Nawazuddin Siddiqui


Sacred Games season two came out on the eve of Independence Day and Raksha Bandhan, a strategically positioned release date, or fate? (Only Guru Ji knows)

Our Web Editor, Shaurya Thapa commented that if Season 1 of Sacred Games was set in Kashyap’s Wasseypur world then Season 2 took inspiration from his No Smoking cinematic universe. This review begins on a comparative note because this whole show does the same. It is a comparison within itself, contradicting its characters, creating parallels with the previous season, mirroring the outer world, reflecting on the World’s political climate, driving on India’s history and dramatising on the didactic dilemma of this decade: Is this world worth saving?

Season two is packed with a lot of brand new information, twists and turns wrapped up in the eight hour long cinephile’s dream. It comes full circle with completing almost all the strands left loose in the first season. It is the story of a chase against time, personal conflicts, greater good and men in white tripping over red pills and drinks.

Guru Ji and his ashram, which was barely touched upon in season one, takes the centre stage this season. Kalki has less to do as Batya, but it is ominous, arbitrary and satisfactory. The angle of the third baap and Gaitonde’s Freudian obsession with his baaps make way more sense now.

At its heart, despite all its nuclear bomb threat to Mumbai and Sartaj Singh’s race against time to prove his masculine heroism, Sacred Games is the story of Ganesh Gaitonde. His rise, his fall, his obsessions, his pre-occupations, his business, his enemies, his love, his life, and Mumbai is what makes the revolutionary plot. He has the best lines, direction, writing, acting and side characters. Season one’s ferocious Kantabai and frivolous Kuku take a back seat as compared to the new characters- RAW agent Yadav Sahab, and conflicted JoJo.

Characters in this show don’t pop up out of no-where; they rise out of a connection and become important eventually. Parulkar, Trivedi, and Bhonsle all make appearances in Gaitonde’s formative years to become an integral part of the Sartaj Singh plot. Dilbagh Singh’s involvement in the annihilation plans is ambiguous yet it connects all the dots. Zoya or Jamila’s involvement becomes a full circle and even a minor mention of Anjali Mathur’s father’s death gets an explanation.

The traje(dy)ctory of Inspector Majid Khan is the most surprising of all. With chilling dialogues like “Musalman ko uthaane ka police ko kya bahaana chahiye” and “Majid Khan hone se Parulkar ka banda hona behtar hai” and an equally disturbing scene of a young Muslim boy being forced to “Say It” and eventually being brutally lynched, the show takes a much-needed stand in today’s time. What is even more tantalizing is that among that mob we know one character, a devastated boy who is finding his peace in the brutality of a religious war.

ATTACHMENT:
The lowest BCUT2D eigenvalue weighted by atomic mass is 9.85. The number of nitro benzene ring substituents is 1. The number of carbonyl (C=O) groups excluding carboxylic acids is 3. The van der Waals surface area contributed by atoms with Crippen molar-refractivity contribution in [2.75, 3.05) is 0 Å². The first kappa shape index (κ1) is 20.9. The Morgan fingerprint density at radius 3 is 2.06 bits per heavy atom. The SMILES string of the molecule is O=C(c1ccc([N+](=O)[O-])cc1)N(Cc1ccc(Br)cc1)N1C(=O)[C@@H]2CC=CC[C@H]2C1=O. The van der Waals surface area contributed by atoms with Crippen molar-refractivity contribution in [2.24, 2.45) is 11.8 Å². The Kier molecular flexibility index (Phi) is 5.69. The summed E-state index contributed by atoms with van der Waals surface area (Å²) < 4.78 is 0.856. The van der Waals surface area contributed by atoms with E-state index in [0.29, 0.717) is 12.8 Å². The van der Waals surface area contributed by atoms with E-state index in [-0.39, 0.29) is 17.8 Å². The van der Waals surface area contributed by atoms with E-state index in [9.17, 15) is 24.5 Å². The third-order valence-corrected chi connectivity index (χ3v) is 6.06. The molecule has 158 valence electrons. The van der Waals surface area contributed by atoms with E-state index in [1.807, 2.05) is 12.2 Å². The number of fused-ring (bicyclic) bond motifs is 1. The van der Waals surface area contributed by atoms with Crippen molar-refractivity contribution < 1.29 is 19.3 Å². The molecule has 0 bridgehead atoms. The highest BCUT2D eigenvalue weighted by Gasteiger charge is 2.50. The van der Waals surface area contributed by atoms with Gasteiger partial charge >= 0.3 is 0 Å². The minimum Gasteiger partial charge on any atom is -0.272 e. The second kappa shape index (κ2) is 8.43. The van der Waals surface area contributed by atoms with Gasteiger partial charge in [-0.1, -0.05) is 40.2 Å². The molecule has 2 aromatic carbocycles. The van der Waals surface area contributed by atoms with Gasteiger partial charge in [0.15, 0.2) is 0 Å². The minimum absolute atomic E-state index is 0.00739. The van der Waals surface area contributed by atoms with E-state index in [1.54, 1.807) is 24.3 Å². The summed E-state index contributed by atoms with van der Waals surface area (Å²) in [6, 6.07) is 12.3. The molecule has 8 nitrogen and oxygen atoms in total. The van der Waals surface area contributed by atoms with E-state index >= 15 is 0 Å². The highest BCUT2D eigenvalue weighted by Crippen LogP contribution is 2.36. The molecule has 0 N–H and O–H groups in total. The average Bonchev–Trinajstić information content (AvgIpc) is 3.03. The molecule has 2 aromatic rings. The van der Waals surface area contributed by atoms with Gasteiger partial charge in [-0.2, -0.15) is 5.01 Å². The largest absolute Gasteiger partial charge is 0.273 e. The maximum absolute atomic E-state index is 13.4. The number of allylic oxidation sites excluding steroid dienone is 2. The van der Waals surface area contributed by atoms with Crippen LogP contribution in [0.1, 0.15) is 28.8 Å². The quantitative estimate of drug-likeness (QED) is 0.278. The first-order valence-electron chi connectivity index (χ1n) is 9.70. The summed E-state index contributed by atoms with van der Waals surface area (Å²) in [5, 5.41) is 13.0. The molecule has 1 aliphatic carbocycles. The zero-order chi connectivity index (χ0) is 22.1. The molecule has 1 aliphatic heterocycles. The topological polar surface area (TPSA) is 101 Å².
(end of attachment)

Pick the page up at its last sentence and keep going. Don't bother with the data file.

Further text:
On the other end of this spectrum stands, the almost comical parodies of real-life people. We can easily see the inspiration behind them and how easily the writer’s incorporated them into the story. Ram Gopal Verma and Osho are the influences woven strongly into the story with brilliant writing.

The end is a rollercoaster. The viewers have to scratch the reality away from the imagination. They are stuck together side by side, one striving on the other’s existence, one is real and the other is the influencer. The red pill and tripping play a major part in the culmination, Sartaj is still running on them, making hasty decisions, delayed realisations and maybe even mistakes.

The takeaway from this open end is that the detonation of the bomb doesn’t even matter. The world is killing itself, it is moving towards mass destruction with corruption steeped into its being. The use of a real-life footage in the background during Guru Ji’s convincing ‘let’s kill everyone and bring about Satyug’ speech fuels my conclusion that even without such Guru Ji’s involvement in our real life, American mass shootings are on a rise, Palestine-Israel conflicts is still alive, the Middle-East war seems never-ending and India-Pakistan are still on the Colonial crossroads. Adding to this, without Guru Ji we still have Rohingya annihilation, Sri Lankan bombings, New Zealand mass killings, and climate change. So that bomb, really doesn’t matter, we will get to the end of the world even without it.

Feature Image Credits: Business Insider